On Thursday, September 22, Deputy News Editor Paulina Rodriguez and Staff Writer Frankie DeGiorgio attended a discussion with authors Elif Batuman and Mina Seçkin, hosted by the Sakip Sabanci Center for Turkish Studies at Columbia.

Although the first-day-of-fall weather was crisp and breezy, the small reception room in Buell Hall was packed tightly with guests eager to hear from the visiting authors about their newest novels. 

To celebrate the start of the new school year, Columbia’s Sakip Sabanci Center for Turkish Studies welcomed Elif Batuman, bestselling author of The Idiot and a current Adjunct Associate Professor in Barnard’s English department, and Mina Seçkin (CC ’15, School of the Arts ’18), author of The Four Humors and managing editor of Apogee Journal.. Their discussion was moderated by Bruce Robbins, a professor in the English and Comparative Literature department at Columbia.

The event opened with both authors reading excerpts from their newest novels. As Batuman stepped up to the podium, the tiny room erupted in applause, and she began reading from the opening scene of her newest novel, Either/Or. Either/Or is the sequel to The Idiot, following the protagonist Selin as she begins her second year at Harvard University and explores her connection with her love interest Ivan, her own creative impulses, and her relationship with her family’s home country Turkey. 

In The Four Humors, Seçkin’s debut novel, the main character Sibel grapples with similar questions of home and identity as she returns to Istanbul for the summer after her father’s sudden death, mediating her complicated feelings about his passing with an obsession with the four humors of ancient medicine and her attempts to use the humors to diagnose her persistent headaches. 

After the reading, Robbins took the mic. His first question was about the extent to which both novels were addressing questions of nationality and politics. Seçkin’s quick retort was that, as she learned in Robbins’ class, all novels are political. “For all our loneliness, our lives are part of a bigger story,” she elaborated. The story of The Four Humors, Seçkin said, is not only a story of family but one of Turkey as well. Batuman chimed in by discussing whether Selin’s new Turkish love interest might also represent a negotiation along national lines for Selin’s relationship with Turkey. Both authors commented on Frederick Jamison’s idea of the postcolonial novel being doomed to act as a national allegory, questioning the extent to which their own novels are doomed in similar ways. The personal is political, Batuman reminded us.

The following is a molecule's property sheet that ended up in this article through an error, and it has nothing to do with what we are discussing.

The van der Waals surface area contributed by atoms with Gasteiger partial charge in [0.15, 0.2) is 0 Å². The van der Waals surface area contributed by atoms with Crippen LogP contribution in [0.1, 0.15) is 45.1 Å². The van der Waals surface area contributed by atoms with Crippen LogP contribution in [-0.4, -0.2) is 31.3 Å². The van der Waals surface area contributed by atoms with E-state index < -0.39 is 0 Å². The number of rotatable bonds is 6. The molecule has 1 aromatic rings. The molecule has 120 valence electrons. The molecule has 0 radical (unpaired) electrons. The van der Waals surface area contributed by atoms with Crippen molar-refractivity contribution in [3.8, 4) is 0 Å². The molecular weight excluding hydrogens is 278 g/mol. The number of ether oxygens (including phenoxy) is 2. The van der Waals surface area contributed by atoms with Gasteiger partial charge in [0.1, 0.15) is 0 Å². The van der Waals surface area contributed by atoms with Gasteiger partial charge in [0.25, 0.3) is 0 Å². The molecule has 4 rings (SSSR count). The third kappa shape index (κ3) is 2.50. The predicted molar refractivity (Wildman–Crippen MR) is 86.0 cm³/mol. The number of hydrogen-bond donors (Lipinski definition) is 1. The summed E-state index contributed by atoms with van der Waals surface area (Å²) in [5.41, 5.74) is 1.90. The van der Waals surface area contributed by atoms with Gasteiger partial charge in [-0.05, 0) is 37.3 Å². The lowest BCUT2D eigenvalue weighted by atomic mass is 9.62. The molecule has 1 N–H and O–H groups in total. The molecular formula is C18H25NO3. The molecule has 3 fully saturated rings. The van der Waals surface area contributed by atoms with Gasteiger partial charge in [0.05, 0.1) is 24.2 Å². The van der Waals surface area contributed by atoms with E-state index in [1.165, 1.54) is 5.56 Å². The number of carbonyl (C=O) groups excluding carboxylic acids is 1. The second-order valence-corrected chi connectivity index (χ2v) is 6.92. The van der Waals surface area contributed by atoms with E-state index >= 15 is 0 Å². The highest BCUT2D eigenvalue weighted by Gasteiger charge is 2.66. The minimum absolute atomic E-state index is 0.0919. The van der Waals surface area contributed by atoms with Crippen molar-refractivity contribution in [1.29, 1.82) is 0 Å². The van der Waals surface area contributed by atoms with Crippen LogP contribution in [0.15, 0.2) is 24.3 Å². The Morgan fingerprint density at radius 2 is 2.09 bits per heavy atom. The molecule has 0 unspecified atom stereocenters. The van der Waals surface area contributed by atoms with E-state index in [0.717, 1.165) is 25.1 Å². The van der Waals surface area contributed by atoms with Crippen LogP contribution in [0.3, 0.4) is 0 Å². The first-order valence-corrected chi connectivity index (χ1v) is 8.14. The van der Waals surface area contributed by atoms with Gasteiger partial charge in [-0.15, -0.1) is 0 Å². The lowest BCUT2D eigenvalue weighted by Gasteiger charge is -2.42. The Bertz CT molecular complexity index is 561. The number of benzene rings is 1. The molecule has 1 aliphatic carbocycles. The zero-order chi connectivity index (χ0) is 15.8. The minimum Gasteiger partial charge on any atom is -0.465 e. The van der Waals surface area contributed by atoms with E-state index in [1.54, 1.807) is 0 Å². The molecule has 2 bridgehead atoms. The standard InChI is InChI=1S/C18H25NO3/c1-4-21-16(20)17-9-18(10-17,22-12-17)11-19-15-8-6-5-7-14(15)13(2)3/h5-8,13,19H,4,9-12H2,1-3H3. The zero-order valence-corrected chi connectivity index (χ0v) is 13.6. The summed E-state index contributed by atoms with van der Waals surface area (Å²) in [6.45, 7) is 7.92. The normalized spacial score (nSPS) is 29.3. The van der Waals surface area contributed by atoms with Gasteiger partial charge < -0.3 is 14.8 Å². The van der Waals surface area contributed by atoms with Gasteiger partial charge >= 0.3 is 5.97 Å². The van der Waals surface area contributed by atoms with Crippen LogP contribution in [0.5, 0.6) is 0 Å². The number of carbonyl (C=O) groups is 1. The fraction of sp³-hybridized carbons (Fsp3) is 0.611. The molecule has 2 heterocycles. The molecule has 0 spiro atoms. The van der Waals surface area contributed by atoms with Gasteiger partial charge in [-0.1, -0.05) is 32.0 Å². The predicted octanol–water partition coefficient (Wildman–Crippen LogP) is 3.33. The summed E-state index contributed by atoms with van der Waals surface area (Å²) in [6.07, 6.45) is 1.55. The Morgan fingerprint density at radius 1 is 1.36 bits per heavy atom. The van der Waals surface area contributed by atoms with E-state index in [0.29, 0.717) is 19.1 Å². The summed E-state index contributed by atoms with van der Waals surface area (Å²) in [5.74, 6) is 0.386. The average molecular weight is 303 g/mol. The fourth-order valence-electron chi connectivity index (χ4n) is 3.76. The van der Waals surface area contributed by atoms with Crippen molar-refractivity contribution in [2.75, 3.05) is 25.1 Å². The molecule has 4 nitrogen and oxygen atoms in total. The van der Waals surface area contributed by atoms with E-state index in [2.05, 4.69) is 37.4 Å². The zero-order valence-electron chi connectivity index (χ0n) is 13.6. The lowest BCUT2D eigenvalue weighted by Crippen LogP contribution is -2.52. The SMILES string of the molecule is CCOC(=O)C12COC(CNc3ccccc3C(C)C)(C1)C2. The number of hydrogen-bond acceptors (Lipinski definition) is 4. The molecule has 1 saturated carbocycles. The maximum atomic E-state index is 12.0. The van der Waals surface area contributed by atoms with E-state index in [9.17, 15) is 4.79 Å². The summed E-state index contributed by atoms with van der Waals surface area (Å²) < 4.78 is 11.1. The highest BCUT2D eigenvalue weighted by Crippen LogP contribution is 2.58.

The authors, both of whom identify as Turkish-American, shared their experiences writing about Turkey while negotiating their own space between the two cultures. Seçkin described her Turkish-American identity as one of the central tensions behind her writing, saying she is careful not to over-exotify Turkey in her writing. “I feel like if I’m explaining Turkishness too much, then I’m writing for the white American gaze,” explained Seçkin, “and I don’t want to do that.” For Batuman, addressing this tension, one which is explored extensively in Either/Or, involved accepting her experiences are not universal. “I had to become comfortable with my own experience being hyper-specific,” said Batuman, challenging the idea that a “great writer” must be able to inhabit many voices. 

Both writers struggle with the phrase “coming-of-age,” which has been used to describe their novels. Batuman finds it both overtly gendered and quite annoying; Seçkin thinks it implies that there’s an ending to the process of aging and coming into your own, while to her this process is constant. Batuman noted that her own “coming-of-age” period was the one in which books meant the most to her: “When you’re 18, you read every book thinking about what kind of person you want to become.” 

Seçkin and Batuman both lamented their newly complicated relationship with reading after going through the publishing process for their own novels. Seçkin described feeling “a bit ill” walking into a bookstore nowadays after herself becoming intimately familiar with the “horrors of the publishing industry.” But Batuman reassured Seçkin that her relationship with reading is slowly starting to return to normal, that she is becoming acquainted again with the familiar excitement of picking up a new book, and Seçkin should eventually expect to feel the same. 

Robbins, who had been quietly listening to the writers address the audience questions, added one final thought at the end of the night, returning to Batuman’s reflection on reading coming-of-age books at age 18: “All you’re thinking is ‘What kind of person do I want to be?’ Well, being around writers makes me feel that way again.” 

Counteracting the cold weather with a night of warm applause, Batuman and Seçkin’s panel discussion marked a bright start to what’s sure to be an exciting year for the Sakip Sabanci Center.

Event poster via Sakip Sabanci Center for Turkish Studies